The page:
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State Senate leader says Capitol renovation job being handled properly

Jun 5, 2016 By Ben Neary, The Associated Press

Two lawsuits challenge project methods

CHEYENNE (AP) -- Wyo-ming Senate President Phil Nicholas says state lawmakers have acted properly in overseeing the $300 million state Capitol restoration project.

Two lawsuits are pending in state district court in Cheyenne challenging how Nicholas, R-Laramie, and other senior lawmakers have handled the Capitol project.

State Treasurer Mark Gordon is pressing one of the lawsuits. He claims the state constitution requires him to sign off on Capitol contracts.

Gordon says a state law that established a legislative oversight panel that includes Nicholas, other senior lawmakers and Gov. Matt Mead is unconstitutional because it left Gordon out.

"My narrow, very narrow question is relating to the duties and authorities of the office," Gordon said in a recent interview. "Do I as state treasurer have a responsibility and a duty and authority to approve the contracts? And that's the beginning, end and all of it."

The Wyoming Attorney General's Office hasn't filed a response to Gordon's lawsuit yet. Attempts to reach AG Peter Michael for comment this week were unsuccessful.

The AG's Office earlier this year issued a legal opinion that the contracts for the Capitol projects were proper, and that the state treasurer didn't need to sign off on them.

In the other pending case, Rep. Gerald Gay, R- Casper, and Karl Allred, an Evanston contractor, are suing Nicholas, Mead, Michael and other lawmakers. That lawsuit claims the Capitol restoration oversight group violated the constitution by letting contracts without competitive bids.

The Wyoming Attorney Gener-al's Office has asked a district judge in Cheyenne to toss out the suit from Gay and Allred, arguing that they don't have standing to bring a case. Jay Jerde, the lawyer with the AG's Office who wrote the state's response, declined comment.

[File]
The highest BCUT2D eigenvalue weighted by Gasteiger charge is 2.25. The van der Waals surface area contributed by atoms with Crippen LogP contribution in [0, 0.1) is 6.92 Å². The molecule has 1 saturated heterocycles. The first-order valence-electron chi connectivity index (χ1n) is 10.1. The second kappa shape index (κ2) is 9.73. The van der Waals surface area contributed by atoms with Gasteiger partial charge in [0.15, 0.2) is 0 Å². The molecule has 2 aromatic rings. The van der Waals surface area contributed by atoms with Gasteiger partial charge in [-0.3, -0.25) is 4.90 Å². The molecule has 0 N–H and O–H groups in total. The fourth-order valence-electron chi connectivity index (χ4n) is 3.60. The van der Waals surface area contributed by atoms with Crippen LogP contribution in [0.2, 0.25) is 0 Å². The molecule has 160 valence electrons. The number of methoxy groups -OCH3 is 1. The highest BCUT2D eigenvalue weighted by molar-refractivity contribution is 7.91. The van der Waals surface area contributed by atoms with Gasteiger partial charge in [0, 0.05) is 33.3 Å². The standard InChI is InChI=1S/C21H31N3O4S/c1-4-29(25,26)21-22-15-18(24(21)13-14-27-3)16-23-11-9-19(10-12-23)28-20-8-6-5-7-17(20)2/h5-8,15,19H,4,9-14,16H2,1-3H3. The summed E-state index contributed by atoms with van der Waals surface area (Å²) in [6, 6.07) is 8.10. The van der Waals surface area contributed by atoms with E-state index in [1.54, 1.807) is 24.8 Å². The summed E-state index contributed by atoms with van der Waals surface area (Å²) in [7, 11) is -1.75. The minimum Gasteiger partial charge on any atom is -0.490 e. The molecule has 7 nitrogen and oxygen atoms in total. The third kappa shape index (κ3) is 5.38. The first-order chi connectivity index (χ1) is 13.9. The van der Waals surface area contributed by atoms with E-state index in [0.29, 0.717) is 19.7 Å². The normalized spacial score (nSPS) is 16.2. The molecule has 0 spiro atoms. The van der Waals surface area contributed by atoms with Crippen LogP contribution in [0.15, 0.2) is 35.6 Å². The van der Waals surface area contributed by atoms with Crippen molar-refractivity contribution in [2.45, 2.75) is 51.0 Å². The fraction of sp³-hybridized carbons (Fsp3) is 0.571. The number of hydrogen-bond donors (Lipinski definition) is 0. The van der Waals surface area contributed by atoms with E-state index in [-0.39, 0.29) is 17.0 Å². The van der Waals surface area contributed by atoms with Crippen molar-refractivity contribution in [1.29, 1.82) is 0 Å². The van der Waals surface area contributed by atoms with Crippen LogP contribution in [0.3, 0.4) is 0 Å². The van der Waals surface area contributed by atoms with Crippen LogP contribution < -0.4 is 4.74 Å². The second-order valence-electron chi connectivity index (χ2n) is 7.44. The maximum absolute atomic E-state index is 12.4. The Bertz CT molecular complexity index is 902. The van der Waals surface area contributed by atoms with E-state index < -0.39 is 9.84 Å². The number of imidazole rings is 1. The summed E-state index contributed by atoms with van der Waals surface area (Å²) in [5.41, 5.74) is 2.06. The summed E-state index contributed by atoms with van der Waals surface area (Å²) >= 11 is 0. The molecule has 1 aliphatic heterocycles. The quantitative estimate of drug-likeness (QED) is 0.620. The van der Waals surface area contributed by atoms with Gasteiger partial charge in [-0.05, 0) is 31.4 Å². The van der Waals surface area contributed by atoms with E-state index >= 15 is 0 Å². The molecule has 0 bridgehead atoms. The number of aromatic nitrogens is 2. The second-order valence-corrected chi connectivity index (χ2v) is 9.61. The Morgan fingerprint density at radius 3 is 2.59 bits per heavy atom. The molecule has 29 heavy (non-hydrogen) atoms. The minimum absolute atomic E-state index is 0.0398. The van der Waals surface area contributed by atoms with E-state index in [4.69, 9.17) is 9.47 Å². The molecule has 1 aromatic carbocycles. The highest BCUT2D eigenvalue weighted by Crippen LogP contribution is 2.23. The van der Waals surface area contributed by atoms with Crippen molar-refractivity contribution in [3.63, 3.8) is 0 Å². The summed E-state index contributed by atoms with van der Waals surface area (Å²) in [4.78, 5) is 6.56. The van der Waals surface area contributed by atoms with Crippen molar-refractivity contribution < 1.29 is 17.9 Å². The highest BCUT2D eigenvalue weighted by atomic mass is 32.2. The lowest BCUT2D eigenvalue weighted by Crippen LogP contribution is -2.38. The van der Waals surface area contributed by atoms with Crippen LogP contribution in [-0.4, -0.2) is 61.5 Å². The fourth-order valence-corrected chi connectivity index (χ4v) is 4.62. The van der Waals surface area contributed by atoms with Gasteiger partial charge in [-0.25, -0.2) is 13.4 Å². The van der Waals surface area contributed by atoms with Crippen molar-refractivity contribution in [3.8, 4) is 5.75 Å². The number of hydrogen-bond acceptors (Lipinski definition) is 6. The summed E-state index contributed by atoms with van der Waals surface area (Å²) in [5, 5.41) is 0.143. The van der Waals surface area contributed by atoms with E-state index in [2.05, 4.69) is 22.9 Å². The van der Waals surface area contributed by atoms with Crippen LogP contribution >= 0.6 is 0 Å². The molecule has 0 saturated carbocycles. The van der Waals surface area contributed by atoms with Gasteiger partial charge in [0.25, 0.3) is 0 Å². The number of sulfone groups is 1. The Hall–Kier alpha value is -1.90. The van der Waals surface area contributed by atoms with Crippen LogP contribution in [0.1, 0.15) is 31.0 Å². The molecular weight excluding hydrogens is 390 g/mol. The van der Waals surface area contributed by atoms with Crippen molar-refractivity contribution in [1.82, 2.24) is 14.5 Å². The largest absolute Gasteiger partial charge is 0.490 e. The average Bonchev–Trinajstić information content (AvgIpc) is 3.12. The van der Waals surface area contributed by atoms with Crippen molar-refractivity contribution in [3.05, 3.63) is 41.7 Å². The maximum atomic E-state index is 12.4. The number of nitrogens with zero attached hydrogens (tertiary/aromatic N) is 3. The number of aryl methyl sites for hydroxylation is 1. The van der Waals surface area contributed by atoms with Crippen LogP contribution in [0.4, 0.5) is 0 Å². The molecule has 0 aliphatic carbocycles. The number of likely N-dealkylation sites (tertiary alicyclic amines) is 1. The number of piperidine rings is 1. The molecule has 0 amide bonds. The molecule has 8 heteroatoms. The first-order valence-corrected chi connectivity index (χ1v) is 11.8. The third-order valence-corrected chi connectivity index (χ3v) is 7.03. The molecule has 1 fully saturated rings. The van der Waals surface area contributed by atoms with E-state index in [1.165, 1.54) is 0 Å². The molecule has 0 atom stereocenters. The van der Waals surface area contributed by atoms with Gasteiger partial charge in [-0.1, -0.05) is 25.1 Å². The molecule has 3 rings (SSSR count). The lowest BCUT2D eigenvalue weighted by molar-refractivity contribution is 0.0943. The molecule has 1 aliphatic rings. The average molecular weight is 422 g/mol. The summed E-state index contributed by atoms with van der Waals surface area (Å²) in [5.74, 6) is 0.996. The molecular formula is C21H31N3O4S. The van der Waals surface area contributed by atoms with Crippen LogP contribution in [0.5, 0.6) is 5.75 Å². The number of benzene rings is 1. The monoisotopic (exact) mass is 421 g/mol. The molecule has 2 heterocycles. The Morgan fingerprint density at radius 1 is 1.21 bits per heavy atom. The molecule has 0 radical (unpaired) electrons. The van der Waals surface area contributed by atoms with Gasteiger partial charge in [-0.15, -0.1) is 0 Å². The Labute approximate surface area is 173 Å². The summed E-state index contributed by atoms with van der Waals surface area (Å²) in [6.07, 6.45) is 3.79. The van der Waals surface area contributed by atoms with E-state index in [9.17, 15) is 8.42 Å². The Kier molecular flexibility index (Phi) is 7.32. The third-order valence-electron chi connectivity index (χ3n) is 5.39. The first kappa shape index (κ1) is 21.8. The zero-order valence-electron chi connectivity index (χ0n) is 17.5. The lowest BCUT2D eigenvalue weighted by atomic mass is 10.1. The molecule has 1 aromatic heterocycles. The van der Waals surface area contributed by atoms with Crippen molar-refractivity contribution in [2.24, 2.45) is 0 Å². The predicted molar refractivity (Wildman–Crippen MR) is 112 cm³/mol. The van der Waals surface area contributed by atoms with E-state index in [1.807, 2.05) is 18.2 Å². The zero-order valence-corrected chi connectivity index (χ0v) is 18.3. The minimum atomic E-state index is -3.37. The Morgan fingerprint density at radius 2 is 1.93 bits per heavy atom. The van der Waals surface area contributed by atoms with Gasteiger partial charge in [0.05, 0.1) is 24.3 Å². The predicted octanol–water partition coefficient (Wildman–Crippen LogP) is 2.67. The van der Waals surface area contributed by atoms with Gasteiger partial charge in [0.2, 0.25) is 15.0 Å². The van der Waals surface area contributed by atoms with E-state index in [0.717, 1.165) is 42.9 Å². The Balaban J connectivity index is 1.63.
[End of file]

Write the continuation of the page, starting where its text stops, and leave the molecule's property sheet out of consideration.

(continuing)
Gay said Friday that, as a legislator, he represents the people and Allred, as a contractor, has an interest in any case dealing with contracting and bids.

"From my standpoint, every taxpayer has got skin in the game, and therefore every taxpayer should have standing in court on this issue," Gay said.

Gay and Allred, in their lawsuit, say the state has violated the state constitutional requirements for competitive bidding on the Capitol restoration project and also, they say, by issuing over $600 million in General Services Department contracts in recent years without going through competitive bidding.

The Wyoming Department of Administration and Information lists state contracts on its website that were issued either entirely without competitive bids, or which were amended without bids once they were originally issued.

Listed among such "bid waiver" contracts is a $199 million contract the state entered last spring with JE Dunn Construction to handle the Capitol restoration as the construction manager. The company, based in Missouri, has handled renovations of capitols in other states.

Dean Fausset, director of the Wyoming Department of Admini-stration and Information, said this week the state did interview a number of companies before hiring JE Dunn. "There was a competitive process," he said.

In an interview this week, Nich-olas said the Department of Ad-ministration and Information, not the oversight committee, signed off on the Capitol restoration contracts.

"I've not ever been a part of contract that I'm aware of that didn't go out to competitive bids," said Nicholas, who is retiring from the Senate.

Nicholas said JE Dunn is still collecting bids from subcontractors for various aspects of the Capitol restoration work.

"The construction manager pro-cess is important because we don't want the lowest bidder to come in and be our construction manager," Nicholas said. "We want him to be the most qualified. But he has to bid out all components."

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